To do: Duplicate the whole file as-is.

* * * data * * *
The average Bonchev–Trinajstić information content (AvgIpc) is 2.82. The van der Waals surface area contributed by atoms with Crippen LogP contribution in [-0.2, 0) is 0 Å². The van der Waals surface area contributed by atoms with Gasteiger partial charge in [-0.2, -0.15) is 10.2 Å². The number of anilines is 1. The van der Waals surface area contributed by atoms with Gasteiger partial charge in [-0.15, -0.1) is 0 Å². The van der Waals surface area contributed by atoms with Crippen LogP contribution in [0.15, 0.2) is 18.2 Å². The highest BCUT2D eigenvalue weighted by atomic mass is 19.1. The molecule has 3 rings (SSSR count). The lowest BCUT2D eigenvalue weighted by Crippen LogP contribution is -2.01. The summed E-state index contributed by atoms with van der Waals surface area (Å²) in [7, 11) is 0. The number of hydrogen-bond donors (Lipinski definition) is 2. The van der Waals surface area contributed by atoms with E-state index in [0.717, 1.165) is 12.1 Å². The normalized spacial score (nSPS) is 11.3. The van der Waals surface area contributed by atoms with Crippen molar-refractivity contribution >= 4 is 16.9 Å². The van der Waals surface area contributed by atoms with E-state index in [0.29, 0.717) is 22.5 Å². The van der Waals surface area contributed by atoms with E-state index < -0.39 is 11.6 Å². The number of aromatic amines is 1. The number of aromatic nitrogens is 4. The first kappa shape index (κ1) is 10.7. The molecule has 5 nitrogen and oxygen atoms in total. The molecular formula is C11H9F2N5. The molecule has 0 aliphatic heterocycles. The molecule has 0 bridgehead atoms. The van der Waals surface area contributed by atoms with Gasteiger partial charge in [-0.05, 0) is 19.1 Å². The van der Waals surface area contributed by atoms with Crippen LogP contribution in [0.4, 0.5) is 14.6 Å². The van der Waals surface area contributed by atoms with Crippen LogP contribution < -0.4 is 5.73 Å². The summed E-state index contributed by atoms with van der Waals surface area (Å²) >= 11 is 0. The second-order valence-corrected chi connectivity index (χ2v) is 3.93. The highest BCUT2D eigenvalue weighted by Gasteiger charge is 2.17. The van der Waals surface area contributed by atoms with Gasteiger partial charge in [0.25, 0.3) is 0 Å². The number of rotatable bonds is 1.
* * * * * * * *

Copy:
The average Bonchev–Trinajstić information content (AvgIpc) is 2.82. The van der Waals surface area contributed by atoms with Crippen LogP contribution in [-0.2, 0) is 0 Å². The van der Waals surface area contributed by atoms with Gasteiger partial charge in [-0.2, -0.15) is 10.2 Å². The number of anilines is 1. The van der Waals surface area contributed by atoms with Gasteiger partial charge in [-0.15, -0.1) is 0 Å². The van der Waals surface area contributed by atoms with Crippen LogP contribution in [0.15, 0.2) is 18.2 Å². The highest BCUT2D eigenvalue weighted by atomic mass is 19.1. The molecule has 3 rings (SSSR count). The lowest BCUT2D eigenvalue weighted by Crippen LogP contribution is -2.01. The summed E-state index contributed by atoms with van der Waals surface area (Å²) in [7, 11) is 0. The number of hydrogen-bond donors (Lipinski definition) is 2. The van der Waals surface area contributed by atoms with E-state index in [0.717, 1.165) is 12.1 Å². The normalized spacial score (nSPS) is 11.3. The van der Waals surface area contributed by atoms with Crippen molar-refractivity contribution >= 4 is 16.9 Å². The van der Waals surface area contributed by atoms with E-state index in [0.29, 0.717) is 22.5 Å². The van der Waals surface area contributed by atoms with E-state index < -0.39 is 11.6 Å². The number of aromatic amines is 1. The number of aromatic nitrogens is 4. The first kappa shape index (κ1) is 10.7. The molecule has 5 nitrogen and oxygen atoms in total. The molecular formula is C11H9F2N5. The molecule has 0 aliphatic heterocycles. The molecule has 0 bridgehead atoms. The van der Waals surface area contributed by atoms with Gasteiger partial charge in [-0.05, 0) is 19.1 Å². The van der Waals surface area contributed by atoms with Crippen LogP contribution in [0.4, 0.5) is 14.6 Å². The van der Waals surface area contributed by atoms with Crippen LogP contribution < -0.4 is 5.73 Å². The summed E-state index contributed by atoms with van der Waals surface area (Å²) >= 11 is 0. The second-order valence-corrected chi connectivity index (χ2v) is 3.93. The highest BCUT2D eigenvalue weighted by Gasteiger charge is 2.17. The van der Waals surface area contributed by atoms with Gasteiger partial charge in [0.25, 0.3) is 0 Å². The number of rotatable bonds is 1.